Images by Bill Durgin via DesignBoom
Virtual gender swap via DesignBoom. This is an interesting concept but I don’t see why it has to be specific to gender. Size? Race? Health? Also, gender is not necessarily a binary thing as it seems to be presented here.
Speaking of gender, Facebook has some interesting news.
People are making the internet a better place! (Don’t tell my student’s I endorsed something Wikipedia related! )
A friend shared Ren Hang’s photography with me a few weeks ago because of my work on Chang Jia’s Standing Up Peeing.
Posted: February 18th, 2014 | Author: Kate | Filed under: Art Review, Body, Visual and Critical Studies | Tags: binary, DesignBoom, Facebook, gender, Wikipedia | No Comments »
From my Instagram taken outside of the restroom at Alternative Space Loop in Seoul
“Pink Writing: P.R.C.-Based Publishing in English on Queer and Pot-Queer Issues” in Intersections: Gender and Sexuality in Asia and the Pacific (Issue 33, December 2013) by Maud Lavin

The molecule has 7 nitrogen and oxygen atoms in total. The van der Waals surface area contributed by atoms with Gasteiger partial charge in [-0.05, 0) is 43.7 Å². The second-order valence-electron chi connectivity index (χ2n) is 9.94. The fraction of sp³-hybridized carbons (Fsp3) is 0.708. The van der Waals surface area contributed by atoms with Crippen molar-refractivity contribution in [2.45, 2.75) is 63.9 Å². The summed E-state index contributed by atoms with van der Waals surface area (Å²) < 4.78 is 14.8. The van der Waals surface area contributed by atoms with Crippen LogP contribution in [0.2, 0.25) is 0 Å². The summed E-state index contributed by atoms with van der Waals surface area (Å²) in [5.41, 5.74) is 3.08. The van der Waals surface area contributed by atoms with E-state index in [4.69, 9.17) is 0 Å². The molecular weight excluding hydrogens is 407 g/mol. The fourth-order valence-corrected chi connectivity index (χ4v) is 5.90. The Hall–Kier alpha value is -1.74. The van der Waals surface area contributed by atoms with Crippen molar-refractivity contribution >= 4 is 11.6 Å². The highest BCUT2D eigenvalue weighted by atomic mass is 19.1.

“Big Flesh, Big Emotions: Jenny Saville’s Paintings And Melissa McCarthy’s Comedy” in The Last Women’s Magazine by Maud Lavin
“The Politics of Identity for Korean Women Artists Living in Britain” in Third Text: Critical Perspectives on Contemporary Art and Culture by Beccy Kennedy
“Bargaining with Patriarchy” in Gender and Society (Sept. 1988) pp. 274-290 by Deniz Kandiyoti
Americanah by Chimamanda Ngozi Adichie
Daily Rituals: How Artists Work by Mason Currey
Posted: January 22nd, 2014 | Author: Kate | Filed under: Body, Visual and Critical Studies | Tags: ALT Space Loop, Alternative Space Loop, Americanah, Beccy Kennedy, Britain, Chimamanda Ngozi Adichie, Daily Rituals: How Artists Work, Deniz Kandiyoti, Gallery Loop, Gender and Society, Intersections: Gender and Sexuality in Asia and the Pacific, Jenny Saville, Korean, Mason Currey, Maud Lavin, Melissa McCarthy, P.R.C., patriarchy, pink, queer, reading, Seoul, The Last Women's Magazine, Women | No Comments »
Freddy will always have a piece of my heart. Queen’s “Body Language” (1982).